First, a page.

Accordingly one evening, when the King and his stepmother had tuned their instruments together and were making music of their discourse, the Queen told the King that Miuccio had boasted he would build three castles in the air. So the next morning, at the time when the Moon, the school-mistress of the Shades, gives a holiday to her scholars for the festival of the Sun, the King, either from surprise or to gratify the old Queen, ordered Miuccio to be called, and commanded him forthwith to build the three castles in the air as he had promised, or else he would make him dance a jig in the air.

When Miuccio heard this he went to his chamber and began to lament bitterly, seeing what glass the favour of princes is, and how short a time it lasts. And while he was weeping thus, lo! the bird came, and said to him, “Take heart, Miuccio, and fear not while you have me by your side, for I am able to draw you out of the fire.” Then she directed him to take pasteboard and glue and make three large castles; and calling up three large griffins, she tied a castle to each, and away they flew up into the air.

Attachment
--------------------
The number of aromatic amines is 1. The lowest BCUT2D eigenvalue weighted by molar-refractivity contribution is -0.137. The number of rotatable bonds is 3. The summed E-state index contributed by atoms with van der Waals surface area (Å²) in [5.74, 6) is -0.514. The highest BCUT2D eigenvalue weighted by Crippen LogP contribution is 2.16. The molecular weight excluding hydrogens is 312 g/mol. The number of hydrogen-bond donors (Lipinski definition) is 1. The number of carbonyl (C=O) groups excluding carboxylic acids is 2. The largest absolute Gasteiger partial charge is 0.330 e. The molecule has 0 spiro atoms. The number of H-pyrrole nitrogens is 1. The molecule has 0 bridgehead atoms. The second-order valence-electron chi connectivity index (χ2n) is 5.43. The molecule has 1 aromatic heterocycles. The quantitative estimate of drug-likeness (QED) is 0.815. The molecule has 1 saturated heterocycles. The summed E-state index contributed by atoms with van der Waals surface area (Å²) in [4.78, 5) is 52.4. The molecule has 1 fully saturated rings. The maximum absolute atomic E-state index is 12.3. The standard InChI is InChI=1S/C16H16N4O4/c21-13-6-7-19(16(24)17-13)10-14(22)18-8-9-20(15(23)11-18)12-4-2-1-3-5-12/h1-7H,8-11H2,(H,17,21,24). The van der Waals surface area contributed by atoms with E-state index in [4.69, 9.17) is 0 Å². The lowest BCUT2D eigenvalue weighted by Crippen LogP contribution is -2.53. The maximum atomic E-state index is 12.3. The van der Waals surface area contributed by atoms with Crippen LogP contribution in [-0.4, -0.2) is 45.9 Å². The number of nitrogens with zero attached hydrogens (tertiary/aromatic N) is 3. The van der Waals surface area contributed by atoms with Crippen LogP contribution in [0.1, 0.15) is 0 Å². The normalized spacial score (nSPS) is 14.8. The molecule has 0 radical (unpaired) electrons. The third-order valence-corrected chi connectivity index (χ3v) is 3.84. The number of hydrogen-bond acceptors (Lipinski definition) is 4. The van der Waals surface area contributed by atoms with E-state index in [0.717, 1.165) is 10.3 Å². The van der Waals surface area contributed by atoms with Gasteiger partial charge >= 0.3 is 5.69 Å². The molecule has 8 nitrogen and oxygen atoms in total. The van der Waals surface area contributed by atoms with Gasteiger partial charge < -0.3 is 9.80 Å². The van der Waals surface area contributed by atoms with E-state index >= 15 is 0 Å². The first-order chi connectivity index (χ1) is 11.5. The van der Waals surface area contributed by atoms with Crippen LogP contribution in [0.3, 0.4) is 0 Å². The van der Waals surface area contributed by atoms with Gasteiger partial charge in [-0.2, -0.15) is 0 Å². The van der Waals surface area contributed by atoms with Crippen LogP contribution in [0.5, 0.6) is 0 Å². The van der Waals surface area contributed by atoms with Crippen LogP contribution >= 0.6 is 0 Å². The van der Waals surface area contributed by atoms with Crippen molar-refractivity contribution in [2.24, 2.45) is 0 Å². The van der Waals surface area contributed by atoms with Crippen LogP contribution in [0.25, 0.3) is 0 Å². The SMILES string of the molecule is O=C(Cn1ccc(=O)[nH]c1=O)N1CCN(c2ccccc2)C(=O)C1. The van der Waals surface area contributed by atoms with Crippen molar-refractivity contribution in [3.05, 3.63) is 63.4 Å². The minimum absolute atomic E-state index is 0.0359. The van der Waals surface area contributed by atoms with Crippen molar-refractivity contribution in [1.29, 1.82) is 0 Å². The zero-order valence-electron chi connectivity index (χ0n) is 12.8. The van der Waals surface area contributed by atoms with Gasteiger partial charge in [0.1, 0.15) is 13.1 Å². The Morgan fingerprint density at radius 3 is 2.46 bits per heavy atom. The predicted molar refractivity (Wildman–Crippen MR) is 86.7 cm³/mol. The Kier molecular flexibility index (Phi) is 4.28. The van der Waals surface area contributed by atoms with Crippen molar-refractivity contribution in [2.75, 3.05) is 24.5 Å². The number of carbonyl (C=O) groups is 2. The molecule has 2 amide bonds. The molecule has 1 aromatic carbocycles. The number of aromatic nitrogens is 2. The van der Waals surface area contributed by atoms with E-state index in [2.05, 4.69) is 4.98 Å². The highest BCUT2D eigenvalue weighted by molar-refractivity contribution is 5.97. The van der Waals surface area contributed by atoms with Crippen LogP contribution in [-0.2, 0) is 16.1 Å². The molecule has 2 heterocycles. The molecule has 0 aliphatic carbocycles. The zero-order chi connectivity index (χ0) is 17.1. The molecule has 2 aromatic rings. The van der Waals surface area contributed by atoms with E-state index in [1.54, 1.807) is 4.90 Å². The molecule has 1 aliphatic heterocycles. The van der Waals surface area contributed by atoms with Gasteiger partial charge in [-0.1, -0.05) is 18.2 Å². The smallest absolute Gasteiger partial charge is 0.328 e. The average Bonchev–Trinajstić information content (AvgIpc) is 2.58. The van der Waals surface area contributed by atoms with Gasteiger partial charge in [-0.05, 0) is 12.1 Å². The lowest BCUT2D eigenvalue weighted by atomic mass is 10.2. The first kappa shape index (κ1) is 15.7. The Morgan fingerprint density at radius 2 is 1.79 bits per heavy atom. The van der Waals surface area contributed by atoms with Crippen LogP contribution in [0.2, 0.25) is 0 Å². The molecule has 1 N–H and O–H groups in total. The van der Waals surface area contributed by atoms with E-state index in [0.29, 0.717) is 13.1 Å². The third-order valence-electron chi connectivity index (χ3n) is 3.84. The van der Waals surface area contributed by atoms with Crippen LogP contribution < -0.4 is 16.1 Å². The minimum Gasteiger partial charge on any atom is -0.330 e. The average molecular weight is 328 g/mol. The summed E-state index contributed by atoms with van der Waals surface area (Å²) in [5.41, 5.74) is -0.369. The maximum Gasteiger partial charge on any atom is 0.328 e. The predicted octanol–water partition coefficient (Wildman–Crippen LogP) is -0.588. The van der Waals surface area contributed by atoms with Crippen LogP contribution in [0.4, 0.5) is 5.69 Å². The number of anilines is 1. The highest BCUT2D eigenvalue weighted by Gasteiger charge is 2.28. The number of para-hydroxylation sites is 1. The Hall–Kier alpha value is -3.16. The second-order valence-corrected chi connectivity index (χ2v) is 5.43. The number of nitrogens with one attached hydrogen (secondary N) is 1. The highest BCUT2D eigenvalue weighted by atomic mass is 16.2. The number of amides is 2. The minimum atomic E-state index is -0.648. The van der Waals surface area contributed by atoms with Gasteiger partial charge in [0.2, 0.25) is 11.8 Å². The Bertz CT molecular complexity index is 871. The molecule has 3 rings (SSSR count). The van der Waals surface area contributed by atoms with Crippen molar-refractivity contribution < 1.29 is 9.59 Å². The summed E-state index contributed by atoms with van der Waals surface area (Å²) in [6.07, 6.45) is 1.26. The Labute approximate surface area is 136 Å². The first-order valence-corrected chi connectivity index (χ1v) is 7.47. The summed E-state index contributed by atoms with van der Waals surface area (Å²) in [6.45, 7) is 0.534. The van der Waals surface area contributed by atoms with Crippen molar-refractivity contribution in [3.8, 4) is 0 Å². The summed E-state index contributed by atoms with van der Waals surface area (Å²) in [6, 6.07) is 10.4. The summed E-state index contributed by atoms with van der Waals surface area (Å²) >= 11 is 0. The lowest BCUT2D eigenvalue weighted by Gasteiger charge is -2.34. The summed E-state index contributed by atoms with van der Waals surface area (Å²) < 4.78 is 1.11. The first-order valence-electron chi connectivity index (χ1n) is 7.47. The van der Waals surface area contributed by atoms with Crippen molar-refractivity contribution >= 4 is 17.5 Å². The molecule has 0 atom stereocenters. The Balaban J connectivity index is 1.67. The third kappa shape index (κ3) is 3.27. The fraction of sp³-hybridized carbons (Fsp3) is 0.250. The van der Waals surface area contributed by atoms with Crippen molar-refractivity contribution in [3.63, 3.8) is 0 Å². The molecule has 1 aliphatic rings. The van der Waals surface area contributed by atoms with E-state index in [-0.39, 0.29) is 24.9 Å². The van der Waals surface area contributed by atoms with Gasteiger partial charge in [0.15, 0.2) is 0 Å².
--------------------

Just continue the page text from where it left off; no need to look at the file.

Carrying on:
The faerie obviously doesn’t want to rescue the woman, because she has three griffins under her control. She could crack the top off the tower that Ponziella is in like an egg.